It is an old joke, that may sometimes target specific software vendors, that implementing enterprise resource planning (ERP) software or other enterprise software may be akin to dipping your business in concrete.
You go into a room with a systems integrator and re-engineer your processes for six months. You then go through an implementation process that may take years. The implementation is rife with modifications to the source code, unpleasant twists and turns and a training program for users that, to them, feels like a Kafkaesque nightmare as they struggle to learn the byzantine structure of their new computing environment.
And then, wonder of wonders, the system is in place. And it encompasses a front-to-back business process — quote to cash, an asset lifecycle, a product lifecycle. It rolls all of these projects, products, assets up into a company-wide view so senior management can run the business. You have reached your business destination!
But then, something terrible happens.
Maybe you acquire a new division. Or begin engineering products to meet specific customer needs. Or you add an aftermarket service division to mine additional revenue from customers after the sale. These are all positive, growth-oriented changes. But guess what? The biggest barrier you face to successfully undertaking your initiatives may be your own enterprise software. In fact, major business change is, according to ERPFocus.com, one indicator that the software you just worked so hard to implement may be obsolete. So business change and growth may mean you have grown right out of your enterprise software!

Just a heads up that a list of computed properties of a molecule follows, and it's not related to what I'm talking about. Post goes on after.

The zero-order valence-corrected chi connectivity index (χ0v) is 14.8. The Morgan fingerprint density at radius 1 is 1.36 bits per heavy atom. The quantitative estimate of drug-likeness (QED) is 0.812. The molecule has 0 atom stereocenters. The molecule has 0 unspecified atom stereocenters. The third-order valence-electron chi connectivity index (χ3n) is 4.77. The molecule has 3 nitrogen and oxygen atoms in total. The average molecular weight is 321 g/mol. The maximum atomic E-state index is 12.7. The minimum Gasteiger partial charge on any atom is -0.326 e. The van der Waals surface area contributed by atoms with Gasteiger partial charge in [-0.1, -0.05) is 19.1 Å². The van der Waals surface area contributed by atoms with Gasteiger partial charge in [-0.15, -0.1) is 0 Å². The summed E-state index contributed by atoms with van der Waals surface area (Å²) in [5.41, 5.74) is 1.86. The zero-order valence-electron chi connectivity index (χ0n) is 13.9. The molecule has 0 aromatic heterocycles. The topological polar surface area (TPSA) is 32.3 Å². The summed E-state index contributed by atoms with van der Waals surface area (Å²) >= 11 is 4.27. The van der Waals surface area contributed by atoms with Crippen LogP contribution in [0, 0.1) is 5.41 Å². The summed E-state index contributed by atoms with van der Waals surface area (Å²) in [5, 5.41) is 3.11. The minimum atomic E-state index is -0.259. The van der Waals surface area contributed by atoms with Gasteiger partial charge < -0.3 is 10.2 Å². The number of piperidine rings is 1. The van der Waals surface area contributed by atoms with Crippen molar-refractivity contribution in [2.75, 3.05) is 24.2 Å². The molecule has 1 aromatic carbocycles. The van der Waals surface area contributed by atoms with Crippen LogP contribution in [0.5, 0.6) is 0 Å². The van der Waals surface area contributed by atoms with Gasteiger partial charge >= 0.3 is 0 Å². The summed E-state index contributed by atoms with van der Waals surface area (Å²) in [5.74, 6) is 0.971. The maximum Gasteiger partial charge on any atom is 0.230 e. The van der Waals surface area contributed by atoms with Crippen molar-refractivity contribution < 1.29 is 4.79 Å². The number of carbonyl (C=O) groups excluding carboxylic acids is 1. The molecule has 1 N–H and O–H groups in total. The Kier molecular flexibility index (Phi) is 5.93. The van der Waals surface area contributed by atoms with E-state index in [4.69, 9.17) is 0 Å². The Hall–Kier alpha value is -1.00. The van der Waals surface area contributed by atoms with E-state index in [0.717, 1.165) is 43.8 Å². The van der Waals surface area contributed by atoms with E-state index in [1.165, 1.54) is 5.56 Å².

You may need to select and implement new software, re-implement the suite or have consultants modify the source code. These modifications always increase expense and risk on a number of levels.
Either way, enterprise software can in fact turn into a barrier to business agility, a barrier to growth, a barrier to success. This takes a lot of courage for someone in the enterprise software business to say, but it is often true.
Engineering for change
In a new series of whitepapers from IFS, we take an extended look at the importance of business agility. We explore the philosophical disciplines and the management processes required to deliver enterprise agility. As we established above, in some situations, enterprise software can be as big a barrier as an aid in adapting to change. So we also take time to outline IFS’ approach to ensuring our software enhances rather than limits business agility. In the latest of the series, “How IFS Software Helps Organizations Prepare for a Changeable Future,” we start to really address the software requirements for business agility. In this document, we identify four traits that enterprise software must exhibit to facilitate change:
2) Effective Research and Development
3) Specialization rather than modification
4) Global Competency
The whitepaper calls out specific customers including Value Plastics, Portsmouth Aviation and E&I Engineering as examples of companies making the most of the business agility enabled by IFS and IFS Applications.